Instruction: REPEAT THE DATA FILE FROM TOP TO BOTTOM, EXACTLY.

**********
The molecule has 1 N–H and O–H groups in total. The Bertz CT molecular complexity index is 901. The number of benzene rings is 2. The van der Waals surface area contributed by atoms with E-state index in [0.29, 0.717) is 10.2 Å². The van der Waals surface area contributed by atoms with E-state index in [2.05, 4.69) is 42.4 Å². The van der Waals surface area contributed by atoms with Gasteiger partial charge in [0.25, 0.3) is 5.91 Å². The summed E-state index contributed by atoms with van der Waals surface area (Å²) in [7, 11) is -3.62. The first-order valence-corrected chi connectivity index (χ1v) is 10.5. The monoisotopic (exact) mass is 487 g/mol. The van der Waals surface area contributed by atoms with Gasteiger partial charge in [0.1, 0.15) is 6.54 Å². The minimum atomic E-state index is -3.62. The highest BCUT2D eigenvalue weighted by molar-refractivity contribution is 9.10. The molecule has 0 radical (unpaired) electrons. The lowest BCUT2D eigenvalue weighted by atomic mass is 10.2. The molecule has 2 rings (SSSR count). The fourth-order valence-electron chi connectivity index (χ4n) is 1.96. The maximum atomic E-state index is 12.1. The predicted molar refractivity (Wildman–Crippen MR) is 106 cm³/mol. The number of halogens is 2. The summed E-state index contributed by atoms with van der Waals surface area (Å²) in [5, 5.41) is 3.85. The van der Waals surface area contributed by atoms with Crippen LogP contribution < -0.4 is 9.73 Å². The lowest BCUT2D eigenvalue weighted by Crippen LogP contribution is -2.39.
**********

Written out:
The molecule has 1 N–H and O–H groups in total. The Bertz CT molecular complexity index is 901. The number of benzene rings is 2. The van der Waals surface area contributed by atoms with E-state index in [0.29, 0.717) is 10.2 Å². The van der Waals surface area contributed by atoms with E-state index in [2.05, 4.69) is 42.4 Å². The van der Waals surface area contributed by atoms with Gasteiger partial charge in [0.25, 0.3) is 5.91 Å². The summed E-state index contributed by atoms with van der Waals surface area (Å²) in [7, 11) is -3.62. The first-order valence-corrected chi connectivity index (χ1v) is 10.5. The monoisotopic (exact) mass is 487 g/mol. The van der Waals surface area contributed by atoms with Gasteiger partial charge in [0.1, 0.15) is 6.54 Å². The minimum atomic E-state index is -3.62. The highest BCUT2D eigenvalue weighted by molar-refractivity contribution is 9.10. The molecule has 0 radical (unpaired) electrons. The lowest BCUT2D eigenvalue weighted by atomic mass is 10.2. The molecule has 2 rings (SSSR count). The fourth-order valence-electron chi connectivity index (χ4n) is 1.96. The maximum atomic E-state index is 12.1. The predicted molar refractivity (Wildman–Crippen MR) is 106 cm³/mol. The number of halogens is 2. The summed E-state index contributed by atoms with van der Waals surface area (Å²) in [5, 5.41) is 3.85. The van der Waals surface area contributed by atoms with Crippen LogP contribution < -0.4 is 9.73 Å². The lowest BCUT2D eigenvalue weighted by Crippen LogP contribution is -2.39.